Thursday, October 28, 2010

"Good Things Come to Those Who Wait"

So good news all around. It would appear that all of my worrying about Kyo's results was unnecessary. His joints/hips/elbows all check out and he will be joining the ranks of puppies in training. His training will start Tuesday and then he'll be in training for six weeks. After the six weeks, they will re-evaluate him and see if he should continue on. If he's doing well, then he will finish out the year and then hopefully be placed with a person. If he has too many issues they can't work through, then they will place him as a "companion" dog with a good family.
Of course I want him to make it all the way through and be some sort of service dog, but if he doesn't make it and is placed with a family I will still be quite happy. The organisation he is going to trains a variety of service dogs: mobility assistance dogs, Autism assistance dogs, seizure alert...Etc. I'm thinking that since he is so big, that he might do well as a Mobility assistance dog. Plus, I've already taught him to pick things up that I have dropped and bring them to me. He can even bring me a telephone.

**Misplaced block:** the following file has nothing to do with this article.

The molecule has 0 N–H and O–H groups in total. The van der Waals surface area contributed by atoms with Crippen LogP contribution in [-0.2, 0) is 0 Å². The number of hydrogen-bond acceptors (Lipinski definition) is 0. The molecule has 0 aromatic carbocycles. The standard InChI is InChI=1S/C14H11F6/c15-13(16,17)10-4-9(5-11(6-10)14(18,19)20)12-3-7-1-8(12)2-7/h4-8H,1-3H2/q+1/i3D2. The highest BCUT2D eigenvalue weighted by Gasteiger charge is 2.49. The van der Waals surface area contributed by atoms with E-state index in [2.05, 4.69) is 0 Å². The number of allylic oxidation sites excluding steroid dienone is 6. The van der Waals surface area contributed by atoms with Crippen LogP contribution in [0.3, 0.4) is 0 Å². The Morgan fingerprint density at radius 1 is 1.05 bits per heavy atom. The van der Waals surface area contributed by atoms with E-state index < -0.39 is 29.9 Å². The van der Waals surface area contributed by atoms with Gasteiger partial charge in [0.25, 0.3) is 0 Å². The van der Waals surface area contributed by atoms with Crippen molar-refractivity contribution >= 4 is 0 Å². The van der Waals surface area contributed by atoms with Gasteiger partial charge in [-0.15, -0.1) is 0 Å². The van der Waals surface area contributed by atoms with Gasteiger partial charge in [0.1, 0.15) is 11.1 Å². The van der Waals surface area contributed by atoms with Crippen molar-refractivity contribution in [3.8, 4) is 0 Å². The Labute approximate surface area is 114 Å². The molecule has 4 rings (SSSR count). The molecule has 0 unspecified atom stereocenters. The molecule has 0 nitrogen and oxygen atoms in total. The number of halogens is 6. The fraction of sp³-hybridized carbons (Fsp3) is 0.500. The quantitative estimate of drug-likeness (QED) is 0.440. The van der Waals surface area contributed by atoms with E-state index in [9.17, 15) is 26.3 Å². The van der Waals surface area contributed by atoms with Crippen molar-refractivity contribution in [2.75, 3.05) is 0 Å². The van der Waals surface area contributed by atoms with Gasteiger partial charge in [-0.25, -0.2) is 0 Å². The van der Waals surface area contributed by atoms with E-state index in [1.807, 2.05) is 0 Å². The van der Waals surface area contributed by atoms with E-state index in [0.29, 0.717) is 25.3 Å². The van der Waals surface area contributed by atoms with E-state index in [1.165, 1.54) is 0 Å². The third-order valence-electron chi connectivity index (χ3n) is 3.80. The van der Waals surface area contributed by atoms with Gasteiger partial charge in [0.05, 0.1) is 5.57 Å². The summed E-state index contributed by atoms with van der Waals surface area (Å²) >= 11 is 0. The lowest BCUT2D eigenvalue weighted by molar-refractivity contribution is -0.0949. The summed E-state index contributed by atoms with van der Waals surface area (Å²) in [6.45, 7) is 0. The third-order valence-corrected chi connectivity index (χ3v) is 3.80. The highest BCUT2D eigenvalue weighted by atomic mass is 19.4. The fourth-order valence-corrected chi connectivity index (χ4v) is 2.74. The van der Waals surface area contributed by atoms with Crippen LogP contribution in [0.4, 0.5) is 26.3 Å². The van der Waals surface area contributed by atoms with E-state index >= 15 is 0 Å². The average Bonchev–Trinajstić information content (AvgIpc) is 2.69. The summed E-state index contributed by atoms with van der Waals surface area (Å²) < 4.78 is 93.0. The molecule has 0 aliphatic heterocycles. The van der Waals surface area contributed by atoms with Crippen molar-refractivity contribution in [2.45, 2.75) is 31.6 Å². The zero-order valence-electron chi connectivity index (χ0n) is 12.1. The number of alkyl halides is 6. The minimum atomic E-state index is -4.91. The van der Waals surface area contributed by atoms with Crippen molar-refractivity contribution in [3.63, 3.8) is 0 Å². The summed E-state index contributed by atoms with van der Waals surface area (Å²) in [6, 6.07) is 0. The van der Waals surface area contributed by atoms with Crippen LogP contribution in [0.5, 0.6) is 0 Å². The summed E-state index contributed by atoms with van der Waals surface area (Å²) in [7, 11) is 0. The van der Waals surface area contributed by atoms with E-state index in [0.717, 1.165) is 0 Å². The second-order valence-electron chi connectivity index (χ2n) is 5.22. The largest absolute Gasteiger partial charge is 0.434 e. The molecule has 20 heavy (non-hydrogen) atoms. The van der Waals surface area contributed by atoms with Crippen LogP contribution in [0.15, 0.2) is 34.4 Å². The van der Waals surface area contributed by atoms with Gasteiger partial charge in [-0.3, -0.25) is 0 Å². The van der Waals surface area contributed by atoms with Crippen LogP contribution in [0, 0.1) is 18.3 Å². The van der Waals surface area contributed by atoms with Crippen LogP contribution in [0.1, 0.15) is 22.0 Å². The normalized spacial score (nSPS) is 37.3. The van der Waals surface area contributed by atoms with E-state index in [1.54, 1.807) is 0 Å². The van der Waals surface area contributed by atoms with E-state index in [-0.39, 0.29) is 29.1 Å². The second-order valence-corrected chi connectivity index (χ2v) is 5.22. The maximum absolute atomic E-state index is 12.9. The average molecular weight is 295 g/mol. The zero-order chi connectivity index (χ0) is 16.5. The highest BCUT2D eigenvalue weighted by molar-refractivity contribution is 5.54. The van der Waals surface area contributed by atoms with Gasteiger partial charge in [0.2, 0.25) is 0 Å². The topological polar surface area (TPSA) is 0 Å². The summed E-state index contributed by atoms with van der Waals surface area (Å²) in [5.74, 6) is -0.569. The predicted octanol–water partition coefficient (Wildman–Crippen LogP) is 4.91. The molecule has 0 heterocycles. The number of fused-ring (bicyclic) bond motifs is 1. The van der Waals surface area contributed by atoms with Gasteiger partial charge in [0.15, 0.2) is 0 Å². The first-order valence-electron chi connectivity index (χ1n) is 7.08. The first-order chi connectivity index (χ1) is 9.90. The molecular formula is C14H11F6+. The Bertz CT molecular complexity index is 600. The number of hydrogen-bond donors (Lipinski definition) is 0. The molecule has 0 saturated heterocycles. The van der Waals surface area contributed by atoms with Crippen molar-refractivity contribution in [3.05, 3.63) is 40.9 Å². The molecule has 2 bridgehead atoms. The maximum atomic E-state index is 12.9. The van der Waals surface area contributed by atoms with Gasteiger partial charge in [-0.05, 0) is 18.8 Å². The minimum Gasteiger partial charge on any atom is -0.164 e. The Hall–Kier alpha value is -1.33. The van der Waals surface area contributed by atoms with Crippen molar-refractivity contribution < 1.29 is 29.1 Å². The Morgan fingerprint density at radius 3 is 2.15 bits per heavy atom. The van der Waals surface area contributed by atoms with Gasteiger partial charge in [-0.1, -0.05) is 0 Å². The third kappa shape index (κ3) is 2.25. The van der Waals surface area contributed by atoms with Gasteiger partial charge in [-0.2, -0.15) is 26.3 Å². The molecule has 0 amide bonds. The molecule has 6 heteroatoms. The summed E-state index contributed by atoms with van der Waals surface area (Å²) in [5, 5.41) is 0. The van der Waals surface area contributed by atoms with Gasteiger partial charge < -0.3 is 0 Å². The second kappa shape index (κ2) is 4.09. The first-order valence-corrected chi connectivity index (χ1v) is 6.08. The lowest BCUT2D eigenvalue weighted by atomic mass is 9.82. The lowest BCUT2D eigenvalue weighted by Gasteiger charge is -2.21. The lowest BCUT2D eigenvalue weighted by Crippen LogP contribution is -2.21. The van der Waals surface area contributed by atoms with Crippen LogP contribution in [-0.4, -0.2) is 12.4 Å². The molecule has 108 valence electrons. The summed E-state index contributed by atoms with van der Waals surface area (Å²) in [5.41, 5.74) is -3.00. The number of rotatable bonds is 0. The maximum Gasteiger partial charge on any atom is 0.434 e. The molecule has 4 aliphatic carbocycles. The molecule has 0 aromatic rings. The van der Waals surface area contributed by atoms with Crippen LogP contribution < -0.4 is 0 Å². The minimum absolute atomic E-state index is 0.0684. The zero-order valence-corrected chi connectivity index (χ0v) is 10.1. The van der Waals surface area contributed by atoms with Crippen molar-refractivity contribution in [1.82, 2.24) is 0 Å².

I am so excited and a little sad all at the same time. I am ecstatic that he is going to a great place and will get the attention he needs. I am sad that he is leaving us, but that little bit of sadness is erased by the possibility of him becoming a working dog.

Wednesday, October 27, 2010

Still Waiting